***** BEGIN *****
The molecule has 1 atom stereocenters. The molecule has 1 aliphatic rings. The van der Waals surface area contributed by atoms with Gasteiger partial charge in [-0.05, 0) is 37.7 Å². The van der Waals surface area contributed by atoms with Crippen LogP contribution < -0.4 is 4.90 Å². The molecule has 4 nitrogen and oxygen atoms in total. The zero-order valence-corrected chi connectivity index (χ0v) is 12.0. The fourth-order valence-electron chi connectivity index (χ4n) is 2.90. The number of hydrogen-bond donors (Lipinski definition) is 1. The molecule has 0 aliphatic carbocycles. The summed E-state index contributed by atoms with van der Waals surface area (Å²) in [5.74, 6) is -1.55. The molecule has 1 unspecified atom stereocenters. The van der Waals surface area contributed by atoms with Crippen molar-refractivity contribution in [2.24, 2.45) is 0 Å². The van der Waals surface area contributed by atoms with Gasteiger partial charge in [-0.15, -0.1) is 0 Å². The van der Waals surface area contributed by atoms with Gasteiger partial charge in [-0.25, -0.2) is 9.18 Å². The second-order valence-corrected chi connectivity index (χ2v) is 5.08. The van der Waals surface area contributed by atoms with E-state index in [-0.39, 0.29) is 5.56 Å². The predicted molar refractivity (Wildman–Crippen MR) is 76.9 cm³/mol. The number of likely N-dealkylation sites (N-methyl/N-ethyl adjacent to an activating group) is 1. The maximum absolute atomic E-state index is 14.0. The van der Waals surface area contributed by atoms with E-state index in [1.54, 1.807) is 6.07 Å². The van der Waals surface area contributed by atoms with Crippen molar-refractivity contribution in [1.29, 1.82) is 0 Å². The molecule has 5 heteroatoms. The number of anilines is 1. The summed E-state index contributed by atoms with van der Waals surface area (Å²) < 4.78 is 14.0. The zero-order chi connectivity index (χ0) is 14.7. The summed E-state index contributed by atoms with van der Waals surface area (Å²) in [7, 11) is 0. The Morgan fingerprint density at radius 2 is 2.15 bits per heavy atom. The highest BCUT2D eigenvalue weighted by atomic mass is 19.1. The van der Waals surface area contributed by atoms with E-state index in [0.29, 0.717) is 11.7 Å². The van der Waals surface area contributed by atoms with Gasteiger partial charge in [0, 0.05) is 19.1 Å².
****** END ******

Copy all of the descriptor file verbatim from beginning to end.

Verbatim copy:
The molecule has 1 atom stereocenters. The molecule has 1 aliphatic rings. The van der Waals surface area contributed by atoms with Gasteiger partial charge in [-0.05, 0) is 37.7 Å². The van der Waals surface area contributed by atoms with Crippen LogP contribution < -0.4 is 4.90 Å². The molecule has 4 nitrogen and oxygen atoms in total. The zero-order valence-corrected chi connectivity index (χ0v) is 12.0. The fourth-order valence-electron chi connectivity index (χ4n) is 2.90. The number of hydrogen-bond donors (Lipinski definition) is 1. The molecule has 0 aliphatic carbocycles. The summed E-state index contributed by atoms with van der Waals surface area (Å²) in [5.74, 6) is -1.55. The molecule has 1 unspecified atom stereocenters. The van der Waals surface area contributed by atoms with Crippen molar-refractivity contribution in [2.24, 2.45) is 0 Å². The van der Waals surface area contributed by atoms with Gasteiger partial charge in [-0.15, -0.1) is 0 Å². The van der Waals surface area contributed by atoms with Gasteiger partial charge in [-0.25, -0.2) is 9.18 Å². The second-order valence-corrected chi connectivity index (χ2v) is 5.08. The van der Waals surface area contributed by atoms with E-state index in [-0.39, 0.29) is 5.56 Å². The predicted molar refractivity (Wildman–Crippen MR) is 76.9 cm³/mol. The number of likely N-dealkylation sites (N-methyl/N-ethyl adjacent to an activating group) is 1. The maximum absolute atomic E-state index is 14.0. The van der Waals surface area contributed by atoms with E-state index in [1.54, 1.807) is 6.07 Å². The van der Waals surface area contributed by atoms with Crippen molar-refractivity contribution in [1.29, 1.82) is 0 Å². The molecule has 5 heteroatoms. The number of anilines is 1. The summed E-state index contributed by atoms with van der Waals surface area (Å²) < 4.78 is 14.0. The zero-order chi connectivity index (χ0) is 14.7. The summed E-state index contributed by atoms with van der Waals surface area (Å²) in [7, 11) is 0. The Morgan fingerprint density at radius 2 is 2.15 bits per heavy atom. The highest BCUT2D eigenvalue weighted by atomic mass is 19.1. The van der Waals surface area contributed by atoms with E-state index in [0.29, 0.717) is 11.7 Å². The van der Waals surface area contributed by atoms with Gasteiger partial charge in [0, 0.05) is 19.1 Å².